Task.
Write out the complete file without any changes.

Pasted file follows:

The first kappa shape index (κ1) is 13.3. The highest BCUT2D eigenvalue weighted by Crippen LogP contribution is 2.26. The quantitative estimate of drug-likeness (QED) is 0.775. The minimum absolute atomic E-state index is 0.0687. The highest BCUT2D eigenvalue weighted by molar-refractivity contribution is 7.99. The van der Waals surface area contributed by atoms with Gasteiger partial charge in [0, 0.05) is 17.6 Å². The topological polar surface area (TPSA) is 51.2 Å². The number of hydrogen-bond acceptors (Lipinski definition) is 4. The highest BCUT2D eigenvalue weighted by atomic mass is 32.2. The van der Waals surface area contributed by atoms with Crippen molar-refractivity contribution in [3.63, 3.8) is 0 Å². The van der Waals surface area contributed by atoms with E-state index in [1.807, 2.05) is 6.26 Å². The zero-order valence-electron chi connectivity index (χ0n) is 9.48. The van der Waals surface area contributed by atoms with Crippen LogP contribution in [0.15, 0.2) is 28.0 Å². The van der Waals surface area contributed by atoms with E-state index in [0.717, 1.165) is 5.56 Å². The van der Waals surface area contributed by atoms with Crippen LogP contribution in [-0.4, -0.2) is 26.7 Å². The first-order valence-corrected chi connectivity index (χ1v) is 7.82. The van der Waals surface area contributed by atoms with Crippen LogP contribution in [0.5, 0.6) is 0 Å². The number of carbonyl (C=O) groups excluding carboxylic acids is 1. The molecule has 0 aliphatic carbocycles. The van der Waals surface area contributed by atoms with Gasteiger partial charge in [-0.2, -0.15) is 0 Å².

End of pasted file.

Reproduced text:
The first kappa shape index (κ1) is 13.3. The highest BCUT2D eigenvalue weighted by Crippen LogP contribution is 2.26. The quantitative estimate of drug-likeness (QED) is 0.775. The minimum absolute atomic E-state index is 0.0687. The highest BCUT2D eigenvalue weighted by molar-refractivity contribution is 7.99. The van der Waals surface area contributed by atoms with Gasteiger partial charge in [0, 0.05) is 17.6 Å². The topological polar surface area (TPSA) is 51.2 Å². The number of hydrogen-bond acceptors (Lipinski definition) is 4. The highest BCUT2D eigenvalue weighted by atomic mass is 32.2. The van der Waals surface area contributed by atoms with Crippen molar-refractivity contribution in [3.63, 3.8) is 0 Å². The van der Waals surface area contributed by atoms with E-state index in [1.807, 2.05) is 6.26 Å². The zero-order valence-electron chi connectivity index (χ0n) is 9.48. The van der Waals surface area contributed by atoms with Crippen LogP contribution in [0.15, 0.2) is 28.0 Å². The van der Waals surface area contributed by atoms with E-state index in [0.717, 1.165) is 5.56 Å². The van der Waals surface area contributed by atoms with Crippen LogP contribution in [-0.4, -0.2) is 26.7 Å². The first-order valence-corrected chi connectivity index (χ1v) is 7.82. The van der Waals surface area contributed by atoms with Crippen LogP contribution in [0.5, 0.6) is 0 Å². The number of carbonyl (C=O) groups excluding carboxylic acids is 1. The molecule has 0 aliphatic carbocycles. The van der Waals surface area contributed by atoms with Gasteiger partial charge in [-0.2, -0.15) is 0 Å².